A new plan to keep the Preakness Stakes in Baltimore aims to make Maryland the nation’s horse racing epicenter, modernize Laurel Park and Pimlico race courses and revitalize the Park Heights neighborhood.
Proponents of the new strategy say it can be done without breaking the bank or spending a cent of taxpayer money, but it does require legislation extending the period of time that casinos provide Video Lottery Terminal (VLT) funding to the racing industry, which could still be a hard sell.
In contrast to the acrimony that defined the General Assembly’s 2019 legislative session, representatives from Baltimore, The Stronach Group (TSG), which owns both racetracks, and the industry’s breeders, trainers and workers put aside their differences to develop a plan that would benefit all of the stakeholders.
“We began with the proposition that we have to live within our means,” said Alan Rifkin, attorney for TSG and the Preakness Stakes. “It never would have worked and never will work if we have to reach into the General Fund.”
The plan’s architects vowed to keep the Preakness at Pimlico even during construction, meaning the event could operate at temporary facilities for a year.
As currently envisioned, Laurel Park would be redeveloped first, with new barns and stable areas housing nearly 1,600 permanent stalls on land adjoining MD 198 and Brock Bridge Road.
Also, the plan includes a new dorm for up to 380 track workers built through a non-profit housing developer and repurposing the existing paddock as a public venue.
“That building is an iconic and important element of the redevelopment,” acknowledged Bill Cole, a partner in Columbia-based Margrave Strategies that represents Baltimore. In all, nearly 16 acres west of the track is earmarked for private commercial, retail and restaurant development.
A new synthetic Tapeta track, installed between the existing turf and dirt tracks, would double as a training track and an alternative surface when weather conditions make racing on turf or dirt unsafe. A smaller, more intimate clubhouse and grandstand would replace existing facilities, incorporating a central paddock area to afford better views of horses being prepared for races.
During construction, horses and training would shift to Pimlico, the Timonium Fairgrounds and possibly the Bowie Training Center.
Following work at Laurel, Pimlico’s track would be rotated 30 degrees and shortened slightly to optimize surrounding land parcels for redevelopment and a new, considerably smaller clubhouse would be built. Overlays for moveable seating and suite components would allow reconfiguration of seating each year based on demand and could be increased or decreased as needed.
According to Alan Foreman, general counsel for the Maryland Thoroughbred Horsemen’s Association (MTHA), a new racing museum is included in the designs and the stall that housed every Kentucky Derby winner would be preserved.
Financing the project, which could take three to four years, requires each of the stakeholders to refrain from using their VLT funding for other projects, Rifkin said.
Contributions of $8.5 million from TSG’s dedicated Racetrack Facility Renewal Account (RFRA) funds, $3.5 million from Baltimore’s community impact funds and $5 million from the horsemen’s Purse Dedication Account funds would amount to $17 million in annual debt service funds, he explained.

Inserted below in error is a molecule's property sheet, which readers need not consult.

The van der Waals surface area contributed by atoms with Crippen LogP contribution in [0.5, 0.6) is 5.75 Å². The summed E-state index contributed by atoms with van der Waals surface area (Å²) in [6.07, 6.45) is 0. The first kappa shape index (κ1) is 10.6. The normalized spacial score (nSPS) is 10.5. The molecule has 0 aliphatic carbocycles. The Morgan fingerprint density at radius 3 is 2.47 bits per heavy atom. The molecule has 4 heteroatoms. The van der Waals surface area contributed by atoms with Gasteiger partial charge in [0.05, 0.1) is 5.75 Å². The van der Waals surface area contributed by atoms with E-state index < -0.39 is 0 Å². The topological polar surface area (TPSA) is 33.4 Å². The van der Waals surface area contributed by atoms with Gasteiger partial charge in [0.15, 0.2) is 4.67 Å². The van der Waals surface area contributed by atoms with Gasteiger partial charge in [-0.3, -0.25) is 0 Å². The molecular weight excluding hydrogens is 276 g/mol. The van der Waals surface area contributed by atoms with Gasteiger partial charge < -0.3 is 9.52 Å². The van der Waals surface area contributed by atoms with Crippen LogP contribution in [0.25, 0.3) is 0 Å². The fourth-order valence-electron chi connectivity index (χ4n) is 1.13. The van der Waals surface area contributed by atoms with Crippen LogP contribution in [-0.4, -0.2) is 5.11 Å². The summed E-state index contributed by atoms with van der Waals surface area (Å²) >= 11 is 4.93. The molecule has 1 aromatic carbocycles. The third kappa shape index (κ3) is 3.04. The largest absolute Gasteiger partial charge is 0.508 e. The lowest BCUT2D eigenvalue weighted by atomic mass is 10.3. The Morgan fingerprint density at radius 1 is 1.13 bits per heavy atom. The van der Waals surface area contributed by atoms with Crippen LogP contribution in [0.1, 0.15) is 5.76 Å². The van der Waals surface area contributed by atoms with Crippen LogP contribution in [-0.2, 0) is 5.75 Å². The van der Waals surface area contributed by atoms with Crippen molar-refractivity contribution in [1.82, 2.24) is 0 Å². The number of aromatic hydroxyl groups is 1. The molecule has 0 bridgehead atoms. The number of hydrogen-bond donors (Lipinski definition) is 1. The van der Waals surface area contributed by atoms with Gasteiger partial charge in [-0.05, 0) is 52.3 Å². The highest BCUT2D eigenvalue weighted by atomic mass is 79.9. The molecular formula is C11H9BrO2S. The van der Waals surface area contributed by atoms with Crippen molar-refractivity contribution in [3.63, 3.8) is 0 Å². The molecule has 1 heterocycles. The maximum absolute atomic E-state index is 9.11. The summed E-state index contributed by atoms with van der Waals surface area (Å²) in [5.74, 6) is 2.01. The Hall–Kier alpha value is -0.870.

The combination of a 30-year bond and the accumulated cash value before the bond debt is issued in 2021 would generate a total of $375 million for the project.
With a projected cost of $199.5 million for Pimlico’s redevelopment and $173 million for Laurel, “total project plans are about $373 million, leaving [more than] $1.5 million for issuance costs and the like,” Rifkin said. “The Maryland Stadium Authority has vetted that number and it’s a solid number.”
The Kansas City-based Populous architecture firm that designed Camden Yards was hired to create the initial designs.
Belinda Stronach, president of TSG, agreed to donate the 110-acre Pimlico site – valued at around $50 million – to the City of Baltimore, which would create a separate entity to manage the property and lease it back to TSG during the Preakness and any other racing events held there. For the rest of the year it would remain a community asset, giving Park Heights residents access to six athletic fields in the infield and other amenities.
Laurel Park would be kept by TSG but held in trust by the development entities and leased back for the 30-year period.
Moreover, TSG would pay the $8 to $10 million annual cost to build out Preakness Stakes seating overlays.
Speaking to constituents in early October on WYPR Radio’s Midday program, state Del. Sandy Rosenberg, whose district includes Pimlico, said TSG’s change of heart on bringing the Preakness to Laurel was likely influenced by last year’s legislative session.
“I think it became apparent that the legislature would not support a change in the law that would allow the race to be moved,” he said.
With so many details already accounted for, the biggest hurdle will be legislation to extend the expiration date of RFRA and community impact funds to coincide with the 30-year bonds, create the entity that will manage and oversee Pimlico and ensure community input in the redevelopment of Park Heights.
“I’m very encouraged that the two presiding officers (Maryland Senate President Mike Miller and Speaker of the House Adrienne Jones) issued a very positive statement calling this a win/win situation,” Rosenberg said. “The devil is in the details, but overwhelmingly what I’ve heard is that people recognize there’s great potential here.”